Rutgers University Studied the Online Gambling Industry’s Demographics

Rutgers University released a study of the online gambling industry in New Jersey this week. The study showed that three-fourths of the online gamblers in the state were men, while age was a major determinant in whether players use responsible gaming tools made available by New Jersey’s regulations.

The research, which was performed by the Rutgers Center for Gambling Studies, is called “Internet Gaming in New Jersey”.

Researchers found that 94,255 people gambled online in New Jersey at some point during 2014. Of that total, 14.23% took advantage of measures in the regulated gaming market which were legislated to promote responsible gaming.

Coveted 25-34 Year Old Demographic

The demographic which used the tools for responsible gaming most often were those 25 to 34 years old. 31.15% of the 25-34 demographic were using loss control features such as time limits, cool-off intervals, and periods of self-exclusion. Overall, those under 35 showed themselves to be a great deal more tech-savvy.

The research indicated just under 75% of the gamblers were men. Of the 94 thousand players, 72,366 were male.

On a Record Pace in 2016

Analysis of the revenue data suggested that the online gambling market is improving. The five online casino operators combined to generate $122.18 million over a 7-month period from January to July. With five months to go in the year, it appears New Jersey is on the way to its best-ever year. If the same numbers applied, the total amount cashed in the next 5 months should be about $80.5 million.

The analysts believe the anti-problem gambling measures could be improved. They recommended the various methods for prevention of compulsive gambling be given a brand name or program name, to help market its advantages to players.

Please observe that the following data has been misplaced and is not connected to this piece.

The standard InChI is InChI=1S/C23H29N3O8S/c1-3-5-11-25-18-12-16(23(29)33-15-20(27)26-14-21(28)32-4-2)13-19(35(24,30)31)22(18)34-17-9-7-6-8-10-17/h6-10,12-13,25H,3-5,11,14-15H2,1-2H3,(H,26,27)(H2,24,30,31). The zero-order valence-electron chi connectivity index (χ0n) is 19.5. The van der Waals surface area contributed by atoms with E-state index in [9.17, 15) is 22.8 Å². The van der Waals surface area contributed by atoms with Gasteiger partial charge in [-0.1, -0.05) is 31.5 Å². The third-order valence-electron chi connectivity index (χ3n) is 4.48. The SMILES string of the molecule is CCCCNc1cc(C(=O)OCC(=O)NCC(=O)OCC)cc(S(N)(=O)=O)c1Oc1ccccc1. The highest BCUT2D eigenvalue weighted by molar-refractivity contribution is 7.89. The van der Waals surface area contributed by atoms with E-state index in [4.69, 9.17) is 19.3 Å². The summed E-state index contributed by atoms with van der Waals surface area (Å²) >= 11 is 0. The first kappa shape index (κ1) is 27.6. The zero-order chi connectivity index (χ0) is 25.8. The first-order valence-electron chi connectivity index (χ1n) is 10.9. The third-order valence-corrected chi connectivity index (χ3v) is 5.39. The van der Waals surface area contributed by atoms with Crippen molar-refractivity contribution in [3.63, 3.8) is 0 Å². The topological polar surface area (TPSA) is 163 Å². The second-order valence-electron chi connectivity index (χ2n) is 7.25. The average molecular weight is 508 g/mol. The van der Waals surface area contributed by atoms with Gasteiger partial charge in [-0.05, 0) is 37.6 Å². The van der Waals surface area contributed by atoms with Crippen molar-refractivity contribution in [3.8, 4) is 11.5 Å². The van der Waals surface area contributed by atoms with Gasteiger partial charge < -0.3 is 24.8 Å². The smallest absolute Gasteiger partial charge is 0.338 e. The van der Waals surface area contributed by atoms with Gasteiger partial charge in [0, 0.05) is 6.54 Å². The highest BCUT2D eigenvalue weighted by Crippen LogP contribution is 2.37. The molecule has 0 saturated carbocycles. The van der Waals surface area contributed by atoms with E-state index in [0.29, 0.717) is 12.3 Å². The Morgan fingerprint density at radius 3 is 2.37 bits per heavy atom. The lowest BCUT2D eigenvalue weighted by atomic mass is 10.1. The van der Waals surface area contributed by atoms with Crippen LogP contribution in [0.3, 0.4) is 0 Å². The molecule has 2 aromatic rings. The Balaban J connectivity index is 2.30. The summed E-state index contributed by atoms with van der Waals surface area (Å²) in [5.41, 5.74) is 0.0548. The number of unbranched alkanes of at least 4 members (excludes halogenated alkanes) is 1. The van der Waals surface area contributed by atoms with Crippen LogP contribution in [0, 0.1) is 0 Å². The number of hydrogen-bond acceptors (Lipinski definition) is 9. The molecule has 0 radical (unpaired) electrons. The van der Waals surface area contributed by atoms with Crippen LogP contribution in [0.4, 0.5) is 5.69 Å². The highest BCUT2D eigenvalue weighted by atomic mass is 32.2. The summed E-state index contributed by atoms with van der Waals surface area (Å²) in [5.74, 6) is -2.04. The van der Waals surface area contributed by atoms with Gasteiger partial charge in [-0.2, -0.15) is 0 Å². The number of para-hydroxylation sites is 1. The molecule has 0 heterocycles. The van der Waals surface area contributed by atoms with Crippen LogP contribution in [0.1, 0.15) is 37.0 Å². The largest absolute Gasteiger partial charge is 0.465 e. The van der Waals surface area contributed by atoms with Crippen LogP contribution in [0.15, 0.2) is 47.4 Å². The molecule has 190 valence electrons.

Outreach and Marketing Was Key

Increased outreach and marketing is only one of the methods suggested to increase awareness. Another is to make anti-addictive gambling measures be made of the signup process, as well as a measure to keep players gambling moving forward. For instance, if a person wanted to keep their gaming account active, they would have to show they learned some of the problem gambling measures.

If that is the case, the end-of-year revenues should be in the $196 million or $197 millioin in 2016. That would be the most New Jersey has generated since their sites launched in late 2013.

$49 Million Improvement This Year

Last year, the state earned $148.88 million from online gambling, which was a record at the time. An increase to $197 million would represent a 33% increase over 2015. While the numbers are far below Gov. Chris Christie’s predicted $1 billion windfall, the additional funds do help the Atlantic City casinos.

The inclusion of PokerStars to the gaming industry in late-March likely accounts for a great deal of the increase. PokerStars is the top poker site on the Internet, with 70% of the global market. In its first week of operation, it led the pack and has ever since.

Responsible Gaming Measures

The small percentage of gamblers who take advantage of the responsible gaming measures might be a concern to some readers. Only 14.5% of all Internet gamblers in the state of New Jersey use the tools given to them by lawmakers and gaming operators to help curb problem gambling. That might indicate to some members of the playing community that the tools are not that popular with gamblers.

Of course, the percentage also might indicate that few players need to use such tools. Public policy groups that oppose the expansion of gambling tend to believe at least 5% of all gamblers exhibit some level of gambling addiction. The American Gaming Association and other gaming advocates around the globe have released studies which show 1% to 2% of the gaming public exhibits compulsive behavior.

Whichever statistic one assumes, it is clear that at least 10% of the gaming public which does not have problem gambling issues also use the tools to curb such behavior. Under those circumstances, one might assume that an overwhelming percentage of the people who don’t use the tools do not need them. Of course, one could also assume that problem gamblers do not use such technology at all.

More research must be performed in order to see how much overlap there is between those who use the loss control technology and those players who are problem gamblers.

About Cliff Spiller

Cliff Spiller has been an online writer for 14 years. He worked for Small World Marketing for a decade, where he covered topics like gaming, sports, movies, and how-to guides. Since 2014, he has blogged about US and international gambling news on,, and

Leave a Reply

Related Articles